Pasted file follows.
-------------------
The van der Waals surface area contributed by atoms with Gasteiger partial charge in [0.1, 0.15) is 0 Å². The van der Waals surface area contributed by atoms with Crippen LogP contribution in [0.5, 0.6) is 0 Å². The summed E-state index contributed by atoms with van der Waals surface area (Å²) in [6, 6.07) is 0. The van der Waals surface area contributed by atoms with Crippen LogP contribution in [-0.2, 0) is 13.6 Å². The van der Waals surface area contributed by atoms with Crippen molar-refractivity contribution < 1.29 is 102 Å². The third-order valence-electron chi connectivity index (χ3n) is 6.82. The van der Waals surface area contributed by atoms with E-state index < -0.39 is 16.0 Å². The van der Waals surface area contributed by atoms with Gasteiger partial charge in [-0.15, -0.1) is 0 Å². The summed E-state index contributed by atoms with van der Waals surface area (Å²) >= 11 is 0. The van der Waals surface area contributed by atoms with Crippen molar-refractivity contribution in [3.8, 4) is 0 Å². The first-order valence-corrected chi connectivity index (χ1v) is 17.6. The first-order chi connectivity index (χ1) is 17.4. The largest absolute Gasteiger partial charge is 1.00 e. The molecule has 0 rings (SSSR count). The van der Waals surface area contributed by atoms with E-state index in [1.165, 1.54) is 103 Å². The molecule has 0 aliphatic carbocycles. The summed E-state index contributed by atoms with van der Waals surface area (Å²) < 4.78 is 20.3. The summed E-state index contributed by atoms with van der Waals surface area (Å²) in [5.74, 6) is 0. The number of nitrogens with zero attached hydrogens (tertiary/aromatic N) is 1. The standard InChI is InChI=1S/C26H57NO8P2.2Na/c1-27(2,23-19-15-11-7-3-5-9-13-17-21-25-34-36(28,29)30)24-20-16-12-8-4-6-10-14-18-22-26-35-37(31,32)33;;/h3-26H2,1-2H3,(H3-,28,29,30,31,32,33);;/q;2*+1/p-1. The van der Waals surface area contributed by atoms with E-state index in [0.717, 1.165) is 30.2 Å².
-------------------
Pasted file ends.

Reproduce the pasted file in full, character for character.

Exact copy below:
The van der Waals surface area contributed by atoms with Gasteiger partial charge in [0.1, 0.15) is 0 Å². The van der Waals surface area contributed by atoms with Crippen LogP contribution in [0.5, 0.6) is 0 Å². The summed E-state index contributed by atoms with van der Waals surface area (Å²) in [6, 6.07) is 0. The van der Waals surface area contributed by atoms with Crippen LogP contribution in [-0.2, 0) is 13.6 Å². The van der Waals surface area contributed by atoms with Crippen molar-refractivity contribution < 1.29 is 102 Å². The third-order valence-electron chi connectivity index (χ3n) is 6.82. The van der Waals surface area contributed by atoms with E-state index < -0.39 is 16.0 Å². The van der Waals surface area contributed by atoms with Gasteiger partial charge in [-0.15, -0.1) is 0 Å². The summed E-state index contributed by atoms with van der Waals surface area (Å²) >= 11 is 0. The van der Waals surface area contributed by atoms with Crippen molar-refractivity contribution in [3.8, 4) is 0 Å². The first-order valence-corrected chi connectivity index (χ1v) is 17.6. The first-order chi connectivity index (χ1) is 17.4. The largest absolute Gasteiger partial charge is 1.00 e. The molecule has 0 rings (SSSR count). The van der Waals surface area contributed by atoms with E-state index in [1.165, 1.54) is 103 Å². The molecule has 0 aliphatic carbocycles. The summed E-state index contributed by atoms with van der Waals surface area (Å²) < 4.78 is 20.3. The summed E-state index contributed by atoms with van der Waals surface area (Å²) in [5.74, 6) is 0. The number of nitrogens with zero attached hydrogens (tertiary/aromatic N) is 1. The standard InChI is InChI=1S/C26H57NO8P2.2Na/c1-27(2,23-19-15-11-7-3-5-9-13-17-21-25-34-36(28,29)30)24-20-16-12-8-4-6-10-14-18-22-26-35-37(31,32)33;;/h3-26H2,1-2H3,(H3-,28,29,30,31,32,33);;/q;2*+1/p-1. The van der Waals surface area contributed by atoms with E-state index in [0.717, 1.165) is 30.2 Å².